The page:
In high school I had several experiences with a shadow man in my bedroom. It was terrifying. I physically couldn’t move as his form grew out of the corner and stood at the end of my bed. I had no idea what it was back then, but after the third night I managed to make myself move and ran from the room. I didn’t sleep in my own bedroom for two months after that. When I moved back in, it didn’t happen again. In more recent years, I decided to research it, and it seems like what I saw is a disturbingly common phenomenon known as The Hat Man. If you haven’t heard of it, you should definitely look it up!
I actually met Ed and Lorraine Warren back in the 90’s. Most people might have heard of them because of The Conjuring movies, but they also did some investigating early on in the Amityville case (and thousands of others). They were giving a lecture near me, talking about some of their investigations. It was very intriguing stuff, and they were such nice people. Knowledgeable, with an intensity that drew you in as they spoke.
What do I believe? I’m not entirely sure. But I know there are things in this world we can’t explain. And I’m okay with not having an explanation. Maybe it’s for the best! As long as I can keep writing about them. 😊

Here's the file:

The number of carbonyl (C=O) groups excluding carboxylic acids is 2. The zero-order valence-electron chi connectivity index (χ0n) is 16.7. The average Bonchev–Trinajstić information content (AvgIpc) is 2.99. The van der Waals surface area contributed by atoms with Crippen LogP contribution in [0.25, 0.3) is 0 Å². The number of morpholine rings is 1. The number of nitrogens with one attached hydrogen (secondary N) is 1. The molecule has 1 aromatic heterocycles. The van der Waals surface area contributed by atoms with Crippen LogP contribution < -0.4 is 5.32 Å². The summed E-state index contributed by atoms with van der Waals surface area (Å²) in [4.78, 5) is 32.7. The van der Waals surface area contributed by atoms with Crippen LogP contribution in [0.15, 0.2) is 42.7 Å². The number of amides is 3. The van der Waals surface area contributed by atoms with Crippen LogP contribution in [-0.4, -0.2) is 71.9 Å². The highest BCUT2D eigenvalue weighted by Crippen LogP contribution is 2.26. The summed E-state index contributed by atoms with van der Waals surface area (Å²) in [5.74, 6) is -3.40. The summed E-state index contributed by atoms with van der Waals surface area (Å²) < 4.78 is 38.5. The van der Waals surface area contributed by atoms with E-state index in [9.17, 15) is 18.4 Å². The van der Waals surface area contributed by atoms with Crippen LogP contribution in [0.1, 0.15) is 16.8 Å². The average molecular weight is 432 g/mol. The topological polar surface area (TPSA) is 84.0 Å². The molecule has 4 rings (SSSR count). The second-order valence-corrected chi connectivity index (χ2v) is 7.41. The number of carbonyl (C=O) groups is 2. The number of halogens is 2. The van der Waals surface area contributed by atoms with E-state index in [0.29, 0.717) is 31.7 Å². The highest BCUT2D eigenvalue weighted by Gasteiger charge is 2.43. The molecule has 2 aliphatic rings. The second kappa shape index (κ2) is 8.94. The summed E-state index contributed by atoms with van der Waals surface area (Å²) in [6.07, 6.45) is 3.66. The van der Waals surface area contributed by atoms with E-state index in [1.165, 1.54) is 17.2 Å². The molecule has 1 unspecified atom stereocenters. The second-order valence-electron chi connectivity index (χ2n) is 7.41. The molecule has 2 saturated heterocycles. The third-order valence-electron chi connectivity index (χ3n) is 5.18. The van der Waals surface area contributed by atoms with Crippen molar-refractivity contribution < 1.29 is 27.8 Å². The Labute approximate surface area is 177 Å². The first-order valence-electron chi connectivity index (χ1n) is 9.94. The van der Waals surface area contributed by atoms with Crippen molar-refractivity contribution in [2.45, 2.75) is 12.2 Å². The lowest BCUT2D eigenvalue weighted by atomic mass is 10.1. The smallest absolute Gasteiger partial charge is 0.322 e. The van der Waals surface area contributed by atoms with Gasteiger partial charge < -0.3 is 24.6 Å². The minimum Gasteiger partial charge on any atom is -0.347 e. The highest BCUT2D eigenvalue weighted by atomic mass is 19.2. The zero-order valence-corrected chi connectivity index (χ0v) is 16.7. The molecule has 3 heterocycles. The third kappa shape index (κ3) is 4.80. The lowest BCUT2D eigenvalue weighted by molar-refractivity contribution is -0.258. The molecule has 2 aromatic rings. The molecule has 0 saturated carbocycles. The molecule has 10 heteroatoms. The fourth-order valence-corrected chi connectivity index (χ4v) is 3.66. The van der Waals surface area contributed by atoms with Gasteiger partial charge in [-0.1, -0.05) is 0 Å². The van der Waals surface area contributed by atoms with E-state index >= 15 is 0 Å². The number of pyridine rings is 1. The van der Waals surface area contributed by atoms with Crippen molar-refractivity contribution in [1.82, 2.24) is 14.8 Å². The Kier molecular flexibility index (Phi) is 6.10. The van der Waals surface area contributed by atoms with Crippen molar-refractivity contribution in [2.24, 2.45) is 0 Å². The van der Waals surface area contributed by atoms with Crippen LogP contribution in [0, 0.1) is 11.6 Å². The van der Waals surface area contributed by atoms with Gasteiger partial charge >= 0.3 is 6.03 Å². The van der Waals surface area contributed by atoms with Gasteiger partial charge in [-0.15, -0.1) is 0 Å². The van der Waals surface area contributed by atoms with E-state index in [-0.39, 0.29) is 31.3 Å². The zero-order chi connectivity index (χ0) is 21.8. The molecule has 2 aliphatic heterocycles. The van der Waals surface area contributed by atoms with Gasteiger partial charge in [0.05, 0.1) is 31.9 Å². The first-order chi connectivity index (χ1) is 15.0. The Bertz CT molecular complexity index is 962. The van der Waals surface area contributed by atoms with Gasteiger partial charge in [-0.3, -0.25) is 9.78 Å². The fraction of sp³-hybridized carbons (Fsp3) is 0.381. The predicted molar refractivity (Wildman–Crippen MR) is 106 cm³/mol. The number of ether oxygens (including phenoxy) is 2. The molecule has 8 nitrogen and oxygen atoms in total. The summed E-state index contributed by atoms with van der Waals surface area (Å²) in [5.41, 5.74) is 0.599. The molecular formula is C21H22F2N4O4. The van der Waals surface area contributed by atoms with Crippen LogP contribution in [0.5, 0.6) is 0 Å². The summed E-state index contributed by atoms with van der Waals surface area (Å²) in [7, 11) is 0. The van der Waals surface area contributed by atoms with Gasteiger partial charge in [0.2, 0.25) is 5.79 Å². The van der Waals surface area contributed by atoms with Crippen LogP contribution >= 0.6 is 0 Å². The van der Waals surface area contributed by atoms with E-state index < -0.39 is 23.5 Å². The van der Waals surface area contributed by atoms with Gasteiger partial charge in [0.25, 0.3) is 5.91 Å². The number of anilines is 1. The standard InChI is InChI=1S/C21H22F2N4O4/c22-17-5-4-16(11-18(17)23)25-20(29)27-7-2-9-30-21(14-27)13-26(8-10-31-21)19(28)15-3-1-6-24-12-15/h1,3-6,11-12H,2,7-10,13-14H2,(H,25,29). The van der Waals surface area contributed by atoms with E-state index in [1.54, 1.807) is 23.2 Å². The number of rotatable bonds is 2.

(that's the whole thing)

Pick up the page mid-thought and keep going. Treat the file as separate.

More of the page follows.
10 – And finally, you seem to be very involved with the writing community on Twitter. Is there anyone you think we should check out there? (Feel free to include links to their account)
Sure. These first two are for weekly writing games. I use to play them fairly consistently, but my schedule hasn’t allowed it lately. I still think they are a great way to get little snippets of your work out there and make some good connections.
Morgan Wright offers a wonderful cover animation service.
Becca Puglisi is affiliated with Writers Helping Writers, which is one of my favorite writing related websites. She wrote The Emotion Thesaurus, and other helpful tools for writers.
This last one is a link to a sci-fi / fantasy podcast. It covers tops on writing, art, comics, and anything sci-fi and fantasy related.
Thank you once again for agreeing to take part in this interview, Cynthia. We wish you all the best with future writing endeavours!
As previously mentioned, Cynthia is the author of The Nite Fire series, The Crown of Stones Trilogy, and several other books/series which you can find here on Amazon.